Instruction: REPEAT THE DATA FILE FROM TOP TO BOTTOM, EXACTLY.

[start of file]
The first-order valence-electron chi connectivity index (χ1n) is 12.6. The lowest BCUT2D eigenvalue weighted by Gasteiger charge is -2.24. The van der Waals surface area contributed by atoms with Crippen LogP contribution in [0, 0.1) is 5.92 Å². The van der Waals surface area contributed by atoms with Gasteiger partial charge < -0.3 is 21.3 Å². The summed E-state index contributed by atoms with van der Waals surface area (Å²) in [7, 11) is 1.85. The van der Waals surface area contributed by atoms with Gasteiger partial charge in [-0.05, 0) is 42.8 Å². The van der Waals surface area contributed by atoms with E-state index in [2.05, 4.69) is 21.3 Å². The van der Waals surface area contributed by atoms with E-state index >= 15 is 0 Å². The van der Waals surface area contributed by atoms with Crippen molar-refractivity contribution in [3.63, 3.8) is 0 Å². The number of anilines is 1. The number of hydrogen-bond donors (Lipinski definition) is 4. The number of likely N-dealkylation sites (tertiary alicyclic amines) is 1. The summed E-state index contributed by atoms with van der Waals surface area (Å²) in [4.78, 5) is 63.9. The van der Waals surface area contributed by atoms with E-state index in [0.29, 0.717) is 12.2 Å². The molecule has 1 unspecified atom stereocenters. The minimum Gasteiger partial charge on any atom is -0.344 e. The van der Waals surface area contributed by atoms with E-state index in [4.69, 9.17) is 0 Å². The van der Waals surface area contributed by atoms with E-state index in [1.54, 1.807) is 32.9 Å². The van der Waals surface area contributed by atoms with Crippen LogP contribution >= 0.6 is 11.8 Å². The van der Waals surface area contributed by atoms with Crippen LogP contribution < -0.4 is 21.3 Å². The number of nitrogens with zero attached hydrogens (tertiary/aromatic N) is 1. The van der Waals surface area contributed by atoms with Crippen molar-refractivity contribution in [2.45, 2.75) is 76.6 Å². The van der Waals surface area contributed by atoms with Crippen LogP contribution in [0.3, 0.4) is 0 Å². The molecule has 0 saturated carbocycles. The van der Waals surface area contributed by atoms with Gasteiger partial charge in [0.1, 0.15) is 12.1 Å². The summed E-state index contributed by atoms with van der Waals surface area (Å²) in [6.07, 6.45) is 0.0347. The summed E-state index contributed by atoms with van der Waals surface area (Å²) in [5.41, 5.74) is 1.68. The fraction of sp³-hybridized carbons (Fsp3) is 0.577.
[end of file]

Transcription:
The first-order valence-electron chi connectivity index (χ1n) is 12.6. The lowest BCUT2D eigenvalue weighted by Gasteiger charge is -2.24. The van der Waals surface area contributed by atoms with Crippen LogP contribution in [0, 0.1) is 5.92 Å². The van der Waals surface area contributed by atoms with Gasteiger partial charge < -0.3 is 21.3 Å². The summed E-state index contributed by atoms with van der Waals surface area (Å²) in [7, 11) is 1.85. The van der Waals surface area contributed by atoms with Gasteiger partial charge in [-0.05, 0) is 42.8 Å². The van der Waals surface area contributed by atoms with E-state index in [2.05, 4.69) is 21.3 Å². The van der Waals surface area contributed by atoms with E-state index >= 15 is 0 Å². The van der Waals surface area contributed by atoms with Crippen molar-refractivity contribution in [3.63, 3.8) is 0 Å². The number of anilines is 1. The number of hydrogen-bond donors (Lipinski definition) is 4. The number of likely N-dealkylation sites (tertiary alicyclic amines) is 1. The summed E-state index contributed by atoms with van der Waals surface area (Å²) in [4.78, 5) is 63.9. The van der Waals surface area contributed by atoms with E-state index in [0.29, 0.717) is 12.2 Å². The molecule has 1 unspecified atom stereocenters. The minimum Gasteiger partial charge on any atom is -0.344 e. The van der Waals surface area contributed by atoms with E-state index in [4.69, 9.17) is 0 Å². The van der Waals surface area contributed by atoms with E-state index in [1.54, 1.807) is 32.9 Å². The van der Waals surface area contributed by atoms with Crippen LogP contribution >= 0.6 is 11.8 Å². The van der Waals surface area contributed by atoms with Crippen LogP contribution < -0.4 is 21.3 Å². The number of nitrogens with zero attached hydrogens (tertiary/aromatic N) is 1. The van der Waals surface area contributed by atoms with Crippen molar-refractivity contribution in [2.45, 2.75) is 76.6 Å². The van der Waals surface area contributed by atoms with Crippen LogP contribution in [0.3, 0.4) is 0 Å². The molecule has 0 saturated carbocycles. The van der Waals surface area contributed by atoms with Gasteiger partial charge in [0.1, 0.15) is 12.1 Å². The summed E-state index contributed by atoms with van der Waals surface area (Å²) in [6.07, 6.45) is 0.0347. The summed E-state index contributed by atoms with van der Waals surface area (Å²) in [5.41, 5.74) is 1.68. The fraction of sp³-hybridized carbons (Fsp3) is 0.577.